Tiyaggala; 2 Definition(s)

Introduction

Tiyaggala means something in Buddhism, Pali, the history of ancient India. If you want to know the exact meaning, history, etymology or English translation of this term then check out the descriptions on this page. Add your comment or reference to a book if you want to contribute to this summary article.

In Buddhism

Theravada (major branch of Buddhism)

Tiyaggala in Theravada glossary... « previous · [T] · next »

A lake in Himava (J.v.415; DA.i.164). The river flowing from the eastern side of Anotatta, after having travelled along a rocky bed for sixty leagues, falls through the air for a distance of sixty leagues, on to the rock Tiyaggala.

The column of water is three gavutas in width and, as a result of the impact, the rock is hollowed out into a lake, the Tiyaggalapokkharani, fifty leagues wide. SNA.ii.439; AA.ii.760; UdA.302, etc.

Source: Pali Kanon: Pali Proper Names
context information

Theravāda is a major branch of Buddhism having the the Pali canon (tipitaka) as their canonical literature, which includes the vinaya-pitaka (monastic rules), the sutta-pitaka (Buddhist sermons) and the abhidhamma-pitaka (philosophy and psychology).

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India history and geogprahy

Tiyaggala (तियग्गल) is the name of a lake somewhere in the Himalayas, as recorded in the Pāli Buddhist texts (detailing the geography of ancient India as it was known in to Early Buddhism).—According to the Kunāla Jātaka, once there broke out a quarrel between the Koliyas and the Sakiyas regarding the possession of the river Rohiṇī which flows between the Sākiya and Koliya countries. Buddha, however, succeeded in settling the dispute. Many Koliya and Sakiya people were ordained. But spiritual discontent sprang up among them. The Blessed one conducted these brethren to the Himalayas and after illustrating the sins connected with woman-kind by the Kunāla story, and removing their discontent, bestowed upon them the stage of sanctification. The Master transported them to the Himalayas and standing in the sky pointed out to them in a pleasant tract of the Himalayas various mountains: Golden mount, Jewel mount, Vermillion mount, Collyaium mount, Tableland mount, Crystal mount, and five great rivers, and the seven lakes, Kaṇṇamuṇḍaka, Rathakāra, Sīhappapāta, Chaddanta, Tiyaggala, Anotatta, and Kunāla.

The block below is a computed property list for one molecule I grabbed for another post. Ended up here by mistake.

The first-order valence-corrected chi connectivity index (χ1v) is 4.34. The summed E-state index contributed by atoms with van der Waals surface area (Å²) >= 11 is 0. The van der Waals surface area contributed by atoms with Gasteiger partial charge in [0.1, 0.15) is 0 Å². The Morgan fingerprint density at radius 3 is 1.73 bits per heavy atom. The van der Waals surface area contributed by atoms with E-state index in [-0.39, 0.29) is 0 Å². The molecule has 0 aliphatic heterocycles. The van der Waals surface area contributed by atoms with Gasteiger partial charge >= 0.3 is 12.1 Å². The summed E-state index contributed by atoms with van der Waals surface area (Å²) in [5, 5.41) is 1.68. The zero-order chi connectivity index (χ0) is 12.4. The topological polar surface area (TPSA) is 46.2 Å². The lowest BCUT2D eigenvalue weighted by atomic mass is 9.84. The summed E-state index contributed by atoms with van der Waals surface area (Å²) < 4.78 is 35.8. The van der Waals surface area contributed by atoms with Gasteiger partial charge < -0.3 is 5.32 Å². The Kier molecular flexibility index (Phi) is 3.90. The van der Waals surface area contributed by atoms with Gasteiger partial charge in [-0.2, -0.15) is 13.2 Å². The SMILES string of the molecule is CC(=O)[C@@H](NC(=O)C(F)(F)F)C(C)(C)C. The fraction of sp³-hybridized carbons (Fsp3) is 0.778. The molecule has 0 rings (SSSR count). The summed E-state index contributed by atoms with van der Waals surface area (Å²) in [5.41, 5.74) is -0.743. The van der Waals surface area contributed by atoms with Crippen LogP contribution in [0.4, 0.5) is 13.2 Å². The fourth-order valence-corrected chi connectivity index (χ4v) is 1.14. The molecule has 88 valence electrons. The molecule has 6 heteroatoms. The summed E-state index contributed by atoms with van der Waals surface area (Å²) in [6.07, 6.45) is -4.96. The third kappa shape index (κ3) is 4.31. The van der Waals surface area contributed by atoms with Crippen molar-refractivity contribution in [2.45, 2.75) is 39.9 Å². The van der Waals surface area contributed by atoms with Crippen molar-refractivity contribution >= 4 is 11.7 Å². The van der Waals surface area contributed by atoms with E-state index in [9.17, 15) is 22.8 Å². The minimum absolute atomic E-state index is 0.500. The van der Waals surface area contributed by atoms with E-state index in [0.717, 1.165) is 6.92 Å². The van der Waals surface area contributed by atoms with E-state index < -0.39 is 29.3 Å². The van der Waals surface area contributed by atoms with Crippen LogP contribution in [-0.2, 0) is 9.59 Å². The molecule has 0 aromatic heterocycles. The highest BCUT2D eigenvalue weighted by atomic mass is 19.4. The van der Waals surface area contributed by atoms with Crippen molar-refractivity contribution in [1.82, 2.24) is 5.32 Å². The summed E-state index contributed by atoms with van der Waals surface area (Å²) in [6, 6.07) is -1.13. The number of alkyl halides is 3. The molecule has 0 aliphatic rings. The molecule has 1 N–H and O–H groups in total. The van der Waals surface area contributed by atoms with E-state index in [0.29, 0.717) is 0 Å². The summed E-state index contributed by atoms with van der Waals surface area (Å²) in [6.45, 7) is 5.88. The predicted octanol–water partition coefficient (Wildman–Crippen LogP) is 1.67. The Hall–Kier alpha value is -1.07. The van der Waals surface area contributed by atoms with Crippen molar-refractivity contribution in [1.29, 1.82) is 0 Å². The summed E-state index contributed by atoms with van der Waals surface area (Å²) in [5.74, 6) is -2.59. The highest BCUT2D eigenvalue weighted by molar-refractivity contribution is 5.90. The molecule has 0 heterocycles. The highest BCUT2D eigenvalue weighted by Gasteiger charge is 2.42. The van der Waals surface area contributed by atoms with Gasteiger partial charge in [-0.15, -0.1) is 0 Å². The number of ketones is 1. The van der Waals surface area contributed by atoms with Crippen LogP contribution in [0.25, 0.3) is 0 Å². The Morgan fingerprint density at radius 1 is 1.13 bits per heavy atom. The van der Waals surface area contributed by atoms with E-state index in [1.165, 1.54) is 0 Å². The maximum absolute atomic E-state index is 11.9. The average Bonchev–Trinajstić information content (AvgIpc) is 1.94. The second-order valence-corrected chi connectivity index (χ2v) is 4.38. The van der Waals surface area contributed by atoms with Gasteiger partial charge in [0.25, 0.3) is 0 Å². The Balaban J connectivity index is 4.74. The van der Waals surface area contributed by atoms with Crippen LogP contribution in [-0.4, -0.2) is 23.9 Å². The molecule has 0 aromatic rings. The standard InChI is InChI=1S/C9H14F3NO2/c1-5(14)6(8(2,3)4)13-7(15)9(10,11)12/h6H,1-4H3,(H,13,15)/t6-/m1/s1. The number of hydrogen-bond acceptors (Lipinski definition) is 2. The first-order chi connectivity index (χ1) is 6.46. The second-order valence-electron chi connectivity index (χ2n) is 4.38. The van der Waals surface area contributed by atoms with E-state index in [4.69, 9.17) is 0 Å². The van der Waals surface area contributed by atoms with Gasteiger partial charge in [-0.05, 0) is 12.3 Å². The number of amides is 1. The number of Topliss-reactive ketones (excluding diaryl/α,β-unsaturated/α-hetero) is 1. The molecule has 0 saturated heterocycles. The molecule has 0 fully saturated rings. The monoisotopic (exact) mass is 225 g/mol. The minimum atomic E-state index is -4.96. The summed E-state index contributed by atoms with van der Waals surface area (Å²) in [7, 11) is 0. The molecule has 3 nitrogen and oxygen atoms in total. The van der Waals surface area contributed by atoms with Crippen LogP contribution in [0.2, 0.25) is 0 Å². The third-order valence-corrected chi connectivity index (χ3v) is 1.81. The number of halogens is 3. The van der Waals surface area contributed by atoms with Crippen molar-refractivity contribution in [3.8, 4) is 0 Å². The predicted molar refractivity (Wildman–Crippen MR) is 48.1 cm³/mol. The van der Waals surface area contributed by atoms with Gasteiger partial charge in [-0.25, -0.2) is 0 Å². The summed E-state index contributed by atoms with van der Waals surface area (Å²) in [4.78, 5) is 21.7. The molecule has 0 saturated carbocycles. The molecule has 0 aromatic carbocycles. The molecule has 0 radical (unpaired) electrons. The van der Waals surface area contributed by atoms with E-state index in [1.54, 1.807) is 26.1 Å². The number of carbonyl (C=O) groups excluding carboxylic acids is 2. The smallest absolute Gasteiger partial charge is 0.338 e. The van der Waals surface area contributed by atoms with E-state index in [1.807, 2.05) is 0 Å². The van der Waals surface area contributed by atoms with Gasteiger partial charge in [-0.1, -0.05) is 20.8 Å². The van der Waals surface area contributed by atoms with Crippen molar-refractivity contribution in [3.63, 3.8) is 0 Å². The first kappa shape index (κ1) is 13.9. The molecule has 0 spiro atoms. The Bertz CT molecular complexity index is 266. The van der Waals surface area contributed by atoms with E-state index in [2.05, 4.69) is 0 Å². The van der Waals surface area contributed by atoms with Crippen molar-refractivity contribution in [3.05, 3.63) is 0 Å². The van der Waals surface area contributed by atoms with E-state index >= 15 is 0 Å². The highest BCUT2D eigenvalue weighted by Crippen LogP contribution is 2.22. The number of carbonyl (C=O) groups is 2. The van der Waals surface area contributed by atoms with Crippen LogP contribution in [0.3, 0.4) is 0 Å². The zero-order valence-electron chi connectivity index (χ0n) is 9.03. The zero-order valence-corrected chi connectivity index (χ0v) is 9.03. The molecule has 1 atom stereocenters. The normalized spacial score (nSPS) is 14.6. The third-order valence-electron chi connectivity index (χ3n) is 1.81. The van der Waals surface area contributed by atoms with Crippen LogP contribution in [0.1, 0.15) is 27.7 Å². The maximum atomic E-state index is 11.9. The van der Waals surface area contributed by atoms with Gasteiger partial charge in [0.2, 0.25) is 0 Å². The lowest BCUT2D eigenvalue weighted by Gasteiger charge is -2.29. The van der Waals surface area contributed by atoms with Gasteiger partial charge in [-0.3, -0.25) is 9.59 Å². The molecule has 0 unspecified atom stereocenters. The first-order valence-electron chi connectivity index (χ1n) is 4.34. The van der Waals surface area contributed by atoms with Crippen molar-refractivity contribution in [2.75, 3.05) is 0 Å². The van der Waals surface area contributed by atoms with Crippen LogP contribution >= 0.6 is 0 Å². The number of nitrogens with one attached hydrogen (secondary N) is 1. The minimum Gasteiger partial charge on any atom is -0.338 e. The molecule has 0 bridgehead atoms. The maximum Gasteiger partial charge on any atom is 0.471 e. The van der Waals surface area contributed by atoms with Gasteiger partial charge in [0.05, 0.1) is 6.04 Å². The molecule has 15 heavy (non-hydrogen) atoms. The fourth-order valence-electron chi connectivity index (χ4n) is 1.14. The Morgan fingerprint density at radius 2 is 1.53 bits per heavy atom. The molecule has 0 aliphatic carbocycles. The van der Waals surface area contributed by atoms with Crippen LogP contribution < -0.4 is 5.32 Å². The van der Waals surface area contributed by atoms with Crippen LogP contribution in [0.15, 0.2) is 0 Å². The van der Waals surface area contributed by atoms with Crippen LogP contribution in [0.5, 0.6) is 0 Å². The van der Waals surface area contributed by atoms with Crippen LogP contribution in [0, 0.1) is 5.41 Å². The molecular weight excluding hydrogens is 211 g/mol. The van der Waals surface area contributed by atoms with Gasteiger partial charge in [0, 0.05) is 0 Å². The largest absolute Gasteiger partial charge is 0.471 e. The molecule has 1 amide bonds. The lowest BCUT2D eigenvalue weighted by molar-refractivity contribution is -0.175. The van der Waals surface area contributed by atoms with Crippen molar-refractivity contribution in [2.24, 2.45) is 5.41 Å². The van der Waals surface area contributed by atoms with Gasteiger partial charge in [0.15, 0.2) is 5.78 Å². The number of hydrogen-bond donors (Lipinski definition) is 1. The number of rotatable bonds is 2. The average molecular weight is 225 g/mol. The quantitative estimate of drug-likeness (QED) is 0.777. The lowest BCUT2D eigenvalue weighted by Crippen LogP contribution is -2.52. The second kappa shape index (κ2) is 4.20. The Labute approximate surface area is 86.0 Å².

Source: Ancient Buddhist Texts: Geography of Early Buddhism
India history book cover
context information

The history of India traces the identification of countries, villages, towns and other regions of India, as well as royal dynasties, rulers, tribes, local festivities and traditions and regional languages. Ancient India enjoyed religious freedom and encourages the path of Dharma, a concept common to Buddhism, Hinduism, and Jainism.

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Relevant definitions

Search found 8 related definition(s) that might help you understand this better. Below you will find the 15 most relevant articles:

Ganga
Gaṅgā (गङ्गा) is the name of a river (nadī) and mentioned as one of the seven holy Gaṅgas (sapt...
Mandakini
Mandākinī (मन्दाकिनी).—f. (-nī) 1. The Ganges of heaven. 2. A species of the Jagati. metre. E. ...
Rathakara
Rathakāra.—(SITI), artisan classes; also their association. Note: rathakāra is defined in the “...
Anotatta
Anotatta (अनोतत्त) is the name of a lake somewhere in the Himalayas, as recorded in the Pāli Bu...
Kunala
Kuṇāla (कुणाल) is the name of a lake situated in Majjhimadesa (Middle Country) of ancient India...
Chaddanta
Chaddantā (छद्दन्ता) is the name of a lake situated in Majjhimadesa (Middle Country) of ancient...
Kannamundaka
Kaṇṇamuṇḍaka (कण्णमुण्डक) is the name of a lake somewhere in the Himalayas, as recorded in the ...
Sihappapata
Sīhappapāta (सीहप्पपात) is the name of a lake somewhere in the Himalayas, as recorded in the Pā...

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